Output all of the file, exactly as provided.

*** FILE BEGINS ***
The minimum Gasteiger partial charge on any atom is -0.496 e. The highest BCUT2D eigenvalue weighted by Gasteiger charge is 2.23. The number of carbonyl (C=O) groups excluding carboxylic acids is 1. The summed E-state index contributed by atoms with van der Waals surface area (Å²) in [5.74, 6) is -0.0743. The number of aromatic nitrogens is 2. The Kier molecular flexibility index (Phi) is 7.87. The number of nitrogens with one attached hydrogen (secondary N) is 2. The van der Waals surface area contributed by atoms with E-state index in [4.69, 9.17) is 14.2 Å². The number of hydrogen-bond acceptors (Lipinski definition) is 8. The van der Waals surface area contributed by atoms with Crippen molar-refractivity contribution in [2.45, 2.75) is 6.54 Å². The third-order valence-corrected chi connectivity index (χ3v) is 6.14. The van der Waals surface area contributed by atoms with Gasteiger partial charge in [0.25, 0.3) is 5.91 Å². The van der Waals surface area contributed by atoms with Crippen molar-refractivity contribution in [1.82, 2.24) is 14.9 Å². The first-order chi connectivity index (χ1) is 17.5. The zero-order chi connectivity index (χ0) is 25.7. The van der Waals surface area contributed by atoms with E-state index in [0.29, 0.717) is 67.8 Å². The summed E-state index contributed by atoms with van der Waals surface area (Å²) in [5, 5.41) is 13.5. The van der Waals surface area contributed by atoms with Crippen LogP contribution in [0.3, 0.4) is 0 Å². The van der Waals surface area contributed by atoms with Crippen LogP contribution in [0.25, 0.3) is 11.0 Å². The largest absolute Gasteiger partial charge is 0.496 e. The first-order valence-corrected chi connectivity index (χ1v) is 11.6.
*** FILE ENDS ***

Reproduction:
The minimum Gasteiger partial charge on any atom is -0.496 e. The highest BCUT2D eigenvalue weighted by Gasteiger charge is 2.23. The number of carbonyl (C=O) groups excluding carboxylic acids is 1. The summed E-state index contributed by atoms with van der Waals surface area (Å²) in [5.74, 6) is -0.0743. The number of aromatic nitrogens is 2. The Kier molecular flexibility index (Phi) is 7.87. The number of nitrogens with one attached hydrogen (secondary N) is 2. The van der Waals surface area contributed by atoms with E-state index in [4.69, 9.17) is 14.2 Å². The number of hydrogen-bond acceptors (Lipinski definition) is 8. The van der Waals surface area contributed by atoms with Crippen molar-refractivity contribution in [2.45, 2.75) is 6.54 Å². The third-order valence-corrected chi connectivity index (χ3v) is 6.14. The van der Waals surface area contributed by atoms with Gasteiger partial charge in [0.25, 0.3) is 5.91 Å². The van der Waals surface area contributed by atoms with Crippen molar-refractivity contribution in [1.82, 2.24) is 14.9 Å². The first-order chi connectivity index (χ1) is 17.5. The zero-order chi connectivity index (χ0) is 25.7. The van der Waals surface area contributed by atoms with E-state index in [0.29, 0.717) is 67.8 Å². The summed E-state index contributed by atoms with van der Waals surface area (Å²) in [5, 5.41) is 13.5. The van der Waals surface area contributed by atoms with Crippen LogP contribution in [0.3, 0.4) is 0 Å². The van der Waals surface area contributed by atoms with Crippen LogP contribution in [0.25, 0.3) is 11.0 Å². The largest absolute Gasteiger partial charge is 0.496 e. The first-order valence-corrected chi connectivity index (χ1v) is 11.6.